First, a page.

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Jump-Start Catholic Youth Ministry in Your Parish

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Youth ministry programs play a critical role in teen faith development. Here are 5 steps parents can take to start one in their parish.


by Ryan Langr


An Absence of Youth Ministry?

As a teen growing up in the Catholic Church, I found and maintained a personal relationship with Christ primarily through my Church’s youth group and the community I found there. Youth ministry and religious education (faith formation) are both essential components to a developing faith and cannot truly be separated. They are two sides of the same coin.

So what is a parent to when their local parish either can’t afford a youth minister, a program, or for whatever reason just doesn’t have one? Indeed, many parishes rely solely on their Wednesday night religious education programs and supplement with occasional summer trips. This is a good start, and oftentimes it’s all a part-time faith formation worker can handle. But there is another way, and I believe that every parish (or cluster) could support an active and financially responsible youth group if there are people to put in time and hard work to cultivate it. It can come from a group of parents dedicated to their youth’s formation. It can come from you!  Here are five steps to take in establishing a youth program.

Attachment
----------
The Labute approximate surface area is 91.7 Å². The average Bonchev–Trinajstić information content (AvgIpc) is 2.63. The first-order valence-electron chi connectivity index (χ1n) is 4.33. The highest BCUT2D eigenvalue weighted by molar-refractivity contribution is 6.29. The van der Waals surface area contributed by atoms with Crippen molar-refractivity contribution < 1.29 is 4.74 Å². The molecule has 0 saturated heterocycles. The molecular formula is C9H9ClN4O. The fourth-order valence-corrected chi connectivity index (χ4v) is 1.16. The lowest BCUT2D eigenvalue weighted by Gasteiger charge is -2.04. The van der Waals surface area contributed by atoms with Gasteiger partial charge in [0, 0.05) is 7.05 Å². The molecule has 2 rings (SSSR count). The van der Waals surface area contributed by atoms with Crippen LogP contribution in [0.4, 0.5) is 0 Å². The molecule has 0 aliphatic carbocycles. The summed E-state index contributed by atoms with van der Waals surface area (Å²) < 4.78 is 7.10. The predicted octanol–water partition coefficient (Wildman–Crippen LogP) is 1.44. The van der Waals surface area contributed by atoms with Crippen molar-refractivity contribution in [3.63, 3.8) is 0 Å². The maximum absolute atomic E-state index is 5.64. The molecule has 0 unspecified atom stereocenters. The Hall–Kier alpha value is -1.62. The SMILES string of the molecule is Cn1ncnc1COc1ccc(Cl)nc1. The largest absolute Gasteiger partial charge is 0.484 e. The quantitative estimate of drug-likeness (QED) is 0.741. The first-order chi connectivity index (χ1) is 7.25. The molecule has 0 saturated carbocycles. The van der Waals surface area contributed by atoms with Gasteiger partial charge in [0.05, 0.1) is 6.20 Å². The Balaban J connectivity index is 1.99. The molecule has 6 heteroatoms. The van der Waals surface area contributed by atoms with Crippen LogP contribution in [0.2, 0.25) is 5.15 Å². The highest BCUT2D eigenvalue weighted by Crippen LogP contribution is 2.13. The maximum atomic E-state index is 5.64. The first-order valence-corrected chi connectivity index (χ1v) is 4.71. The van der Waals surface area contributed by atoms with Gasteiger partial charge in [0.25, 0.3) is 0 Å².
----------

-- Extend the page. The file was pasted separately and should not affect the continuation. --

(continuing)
Founding a Youth Program

1) Cultivate a parish culture that supports ministry to youth

This first step is the hardest and longest, and involves laying a foundation and promoting a parish culture that can support an active youth Caffeine and Graceministry program. This includes promoting weekly Mass attendance, communal prayer, and a moderate attitude towards sports and extra-curriculars that will allow families to make time for Church events. It also often means a spirit of generosity, as maintaining a youth program can take a lot of time, talent, and treasure.

Start small; if there are even just a couple families that are willing to exemplify and live this culture, they can use the following steps to plant its seeds. But be patient; this step can sometimes take years. Pray consistently to the Holy Spirit that the hearts and minds of the parish will be open to the transformation. A strong youth group can help spread this attitude throughout the parish (and beyond) but it has to start with someone willing to lead.

2) Establish leadership 

Once you have a sustaining culture in at least a few families, establish a system of leadership for the group in which a group of teens lead and are closely advised by involved adults. A “Youth Advisory Committee” is a great way to do this, and oftentimes brainstorming a mission statement, a group theme, and a plan for what events you want to offer establishes a solid identity and gives the teens ownership in the group.